Man'yōshū, XIV: 3570 by Anonymous, from Japanese Court Poetry
Ashi no ha ni
I shall miss you most
When twilight brings the rising mists
Kamo ga ne no
To hang upon the reeds
Samuki yūbe shi
And as the evening darkens cold
Na oba shinuban.
With mallards' cries across the marsh.
Kokinshū, XVII: 879 by Ariwara Narihira (818-893), from Japanese Court Poetry
Lovely as it is,
Tsuki o mo medeji
The moon will never win my praise –
Kore zo kono
No, not such a thing,
Tsumoreba hito no
Whose accumulated splendors heap
Oi to naru mono.
The burden of old age on man.
Untitled by Ono no Komachi (833-857), from Women Poets of Japan
He does not come.
Tonight in the dark of the moon
I wake wanting him.
My breasts heave and blaze.
My heart chars.
Untitled by Murasaki Shikibu (974-1031), from Women Poets of Japan
This life of ours would not cause you sorrow
if you thought of it as like
the mountain cherry blossoms
which bloom and fade in a day.
Untitled by Saigyō (1118-1190), from A Reader's Guide to Japanese Literature
Gazing at them,
these blossoms have grown
so much a part of me,
to part with them when they fall
seems bitter indeed!
Shinkokinshū, IV: 361 by Jakuren (d. 1202), from Japanese Court Poetry
Sono iro to shi mo
The essential color of a beauty
Not to be defined:
Maki tatsu yama no
Over the dark evergreens, the dusk
Aki no yūgure.
That gathers on far autumn hills.
Untitled by Bashō (1644-1694), from Basho: The Complete Haiku
kokoro ni kaze no
wind pierces my body
shimu mi kana
to my heart
Untitled by Bashō (1644-1694), from Basho: The Complete Haiku
soon to die
keshiki wa miezu
yet showing no sign
semi no koe
the cicada's voice
Untitled by Kobayashi Issa (1763-1827), from A Reader's Guide to Japanese Literature
Beneath the bright
None are indeed
Untitled by Masaoka Shiki (1867-1902), from The Columbia Anthology of Modern Japanese Literature
Buddha too –
tobira o akete
he's opened his altar doors,
The Oyster Shell by Kambara Ariake (1876-1952), from The Poetry of Living Japan
An oyster in his shell
Lives in a boundless sea,
Alone, precarious, limited,
How miserable his thoughts . . .
Unseeing and unhelped,
He sleeps behind a sheltering rock.
But in his wakeful moments he must sense
The ebb and flow of the infinite deep.
Though the turning tide at dawn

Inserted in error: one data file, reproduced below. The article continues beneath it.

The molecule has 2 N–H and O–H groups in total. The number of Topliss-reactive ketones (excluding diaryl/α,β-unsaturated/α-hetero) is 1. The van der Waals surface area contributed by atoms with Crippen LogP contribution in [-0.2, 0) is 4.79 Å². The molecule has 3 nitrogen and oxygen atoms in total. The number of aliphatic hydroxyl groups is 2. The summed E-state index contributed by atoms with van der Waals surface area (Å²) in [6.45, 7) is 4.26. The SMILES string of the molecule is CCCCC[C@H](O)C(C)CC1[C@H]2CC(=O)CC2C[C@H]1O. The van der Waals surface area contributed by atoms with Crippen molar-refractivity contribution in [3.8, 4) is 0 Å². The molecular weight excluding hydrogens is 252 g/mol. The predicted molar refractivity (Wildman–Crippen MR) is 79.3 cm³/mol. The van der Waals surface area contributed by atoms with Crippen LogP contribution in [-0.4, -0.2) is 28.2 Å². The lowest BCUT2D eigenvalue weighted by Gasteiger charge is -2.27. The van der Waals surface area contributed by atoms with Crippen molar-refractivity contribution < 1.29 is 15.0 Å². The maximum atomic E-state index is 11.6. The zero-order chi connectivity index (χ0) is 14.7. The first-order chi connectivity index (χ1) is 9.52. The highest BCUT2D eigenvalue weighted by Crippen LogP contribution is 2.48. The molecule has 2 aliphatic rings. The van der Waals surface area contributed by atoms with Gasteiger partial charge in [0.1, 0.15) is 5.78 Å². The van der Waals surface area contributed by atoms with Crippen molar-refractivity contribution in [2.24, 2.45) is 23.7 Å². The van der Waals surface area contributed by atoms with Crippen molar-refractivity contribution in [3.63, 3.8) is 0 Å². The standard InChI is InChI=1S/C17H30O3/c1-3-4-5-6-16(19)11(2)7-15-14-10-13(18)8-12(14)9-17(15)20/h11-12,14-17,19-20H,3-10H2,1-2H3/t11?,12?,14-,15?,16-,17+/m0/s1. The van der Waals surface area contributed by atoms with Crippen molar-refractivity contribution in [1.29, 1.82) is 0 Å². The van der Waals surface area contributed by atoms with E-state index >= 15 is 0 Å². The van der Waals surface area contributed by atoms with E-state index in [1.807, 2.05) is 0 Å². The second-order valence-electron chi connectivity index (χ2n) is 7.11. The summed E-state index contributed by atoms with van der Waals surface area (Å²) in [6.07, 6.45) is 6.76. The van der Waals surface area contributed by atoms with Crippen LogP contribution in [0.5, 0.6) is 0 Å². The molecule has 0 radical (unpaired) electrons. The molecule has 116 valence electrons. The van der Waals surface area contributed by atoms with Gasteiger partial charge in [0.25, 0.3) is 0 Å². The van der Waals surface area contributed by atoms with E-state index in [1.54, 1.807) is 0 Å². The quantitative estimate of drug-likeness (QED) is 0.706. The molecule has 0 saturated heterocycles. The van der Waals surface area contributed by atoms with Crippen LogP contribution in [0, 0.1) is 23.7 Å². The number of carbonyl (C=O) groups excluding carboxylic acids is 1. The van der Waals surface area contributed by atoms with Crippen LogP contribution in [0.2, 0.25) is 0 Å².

May flood in to its height,
The oyster's being, destined to decay,
Is tied to a narrow shell.
The evening star, so luminous,
Turns the waves to crests of corn:
Us it reminds of a distant dove –
Of what avail to him?
How sad a fate! Profound, unbearable,
The music of the ocean
Still confounds him day and night.
He closes tight his narrow home.
But on that day of storm
When woods along the sea are shattered,
How shall it survive – the oyster shell,
His shelter, left to die a destined death?
Late Autumn by Hagiwara Sakutaro (1886-1942), from The Poetry of Living Japan
The train was passing overhead,
And my thoughts meandered into the shade.
Looking back, I was surprised to find
How my heart was at rest!
Streets were strewn with the autumn sun's last rays,
Traffic crowded the highway.
Does my life exist at all?
Yet in the window of a humble house,
Along a back street where the smoke still hung, Purple hollyhocks were blooming.
Untitled by Katsura Nobuko (1914-2004), from A Long Rainy Season
My mother's soul
viewing the plum blossoms,
returning at night.
Untitled by Itami Kimiko (b. 1925), from A Long Rainy Season
What lives in the lake
filled with a blue
that has no name?
Concerning Obscenity by Shuntarō Tanikawa (b. 1931), from The Selected Poems of Shuntarō Tanikawa
No matter how pornographic a movie
it can't be as obscene
as a couple in love.
If love is something human
obscenity too is something human.
Lawrence, Miller, Rodin,
Picasso, Utamaro, the Manyō poets:
were they ever afraid of obscenity?
It is not a movie that is obscene
we are the ones basically obscene
warmly, gently, vigorously,
and with such ugliness and shame –
we are obscene
days and nights obscene
with nothing else, obscene.
I suspect most of us have felt the sting of unrequited love. From reading her poem above, I know that Ono no Komachi once felt the same pain: "My heart chars." Like the other poems I chose, these words speak to me in a profound way, despite being written well over a thousand years ago by a woman from a culture very, very different from my own. This to me is the true beauty of poetry: its ability to reach across time and space to touch those who read it. Likewise, I hope you enjoyed the poetry here, and that some of it spoke to you as well. If you are interested in learning more, seek out some of the books from the bibliography – they're all great.